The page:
You’ll know, if you’ve ever visited Africa, just how captivating a place it can be. It’s exotic - the kind of place not everyone is able or inclined to visit, but it’s a part of Earth that has the power to remind you that you’re alive.
There isn’t that much game here, at least not in the traditional rapid-button-pressing sense (and certainly not in the even more traditional shooting-animals-with-rifles sense), but there is a lot of virtual nature to be seen and appreciated in an “ooh-look-aah” kind of way. Fortunately, there’s some reason to Afrika’s aestheticism: you take the role of a freelance photographer/researcher, either a French chap called Eric or a girl called Anna, and are commissioned to take (camera) shots at the wildlife, doing your best to meet clients’ demands for specific compositions and content.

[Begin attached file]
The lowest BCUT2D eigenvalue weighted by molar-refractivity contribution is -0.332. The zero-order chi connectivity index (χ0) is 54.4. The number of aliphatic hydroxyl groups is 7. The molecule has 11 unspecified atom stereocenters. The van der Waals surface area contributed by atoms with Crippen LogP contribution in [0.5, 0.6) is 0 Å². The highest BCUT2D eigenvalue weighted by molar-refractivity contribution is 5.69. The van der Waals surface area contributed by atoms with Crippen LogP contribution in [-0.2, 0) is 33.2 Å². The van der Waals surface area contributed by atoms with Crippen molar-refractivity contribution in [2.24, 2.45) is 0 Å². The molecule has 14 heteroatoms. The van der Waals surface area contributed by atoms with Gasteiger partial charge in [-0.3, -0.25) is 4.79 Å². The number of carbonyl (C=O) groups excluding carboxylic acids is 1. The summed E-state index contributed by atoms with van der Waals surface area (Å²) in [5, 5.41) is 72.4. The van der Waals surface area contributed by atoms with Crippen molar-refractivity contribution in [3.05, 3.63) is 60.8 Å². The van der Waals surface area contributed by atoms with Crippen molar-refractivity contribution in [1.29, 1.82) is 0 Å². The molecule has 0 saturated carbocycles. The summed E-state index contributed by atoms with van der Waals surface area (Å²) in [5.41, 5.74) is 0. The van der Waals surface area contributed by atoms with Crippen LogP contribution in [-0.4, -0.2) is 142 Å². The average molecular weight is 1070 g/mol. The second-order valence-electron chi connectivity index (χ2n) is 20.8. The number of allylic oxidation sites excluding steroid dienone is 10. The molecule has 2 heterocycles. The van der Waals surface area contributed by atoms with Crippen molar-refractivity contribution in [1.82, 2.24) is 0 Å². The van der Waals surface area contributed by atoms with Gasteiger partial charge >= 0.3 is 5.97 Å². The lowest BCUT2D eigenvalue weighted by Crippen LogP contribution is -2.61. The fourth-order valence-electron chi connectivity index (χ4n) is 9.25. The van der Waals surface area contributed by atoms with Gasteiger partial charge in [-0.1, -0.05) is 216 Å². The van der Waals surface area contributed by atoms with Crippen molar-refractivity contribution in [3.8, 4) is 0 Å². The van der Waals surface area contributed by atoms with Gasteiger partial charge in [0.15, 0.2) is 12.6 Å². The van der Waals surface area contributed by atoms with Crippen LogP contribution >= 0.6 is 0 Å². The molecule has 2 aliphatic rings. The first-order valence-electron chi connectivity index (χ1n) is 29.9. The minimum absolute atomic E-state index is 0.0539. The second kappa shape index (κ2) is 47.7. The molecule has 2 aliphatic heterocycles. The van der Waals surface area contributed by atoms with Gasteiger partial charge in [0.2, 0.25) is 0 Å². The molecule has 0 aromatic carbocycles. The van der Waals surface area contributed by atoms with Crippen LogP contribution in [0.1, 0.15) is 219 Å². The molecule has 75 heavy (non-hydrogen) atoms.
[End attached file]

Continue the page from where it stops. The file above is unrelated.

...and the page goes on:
The game uses some programming tricks to determine, with surprising accuracy, how well your snaps (and, later, video footage) have turned out. “Marvelous angle, but shame about the distance: Grade B.” That sort of thing.
Missions are assigned by email. Afrika is in the 21st century, don’t-you-know, and Eric and Anna are kitted out with a laptop and satellite Internet in their tent, as well as an MDF bookshelf. Missions are completed by replying with file attachments that satisfy clients’ requests. Other than the curious gratification of having your safari-recording efforts marked with a letter of the alphabet, good work is also rewarded with good money. And cash can be used to buy new equipment to assist your work.
Before you know it, you’re caught in a self-perpetuating cycle that dictates you spend every day of your trip looking for animals. The good news is that it’s rarely a mundane task. The only downtime comes when you’re waiting for a particular species of animal to arrive in a particular location and do something particularly silly. We had to wait half an hour just to take a prize-winning photo of a hippopotamus yawning as it wallowed in a muddy pool. This is living, yeah?
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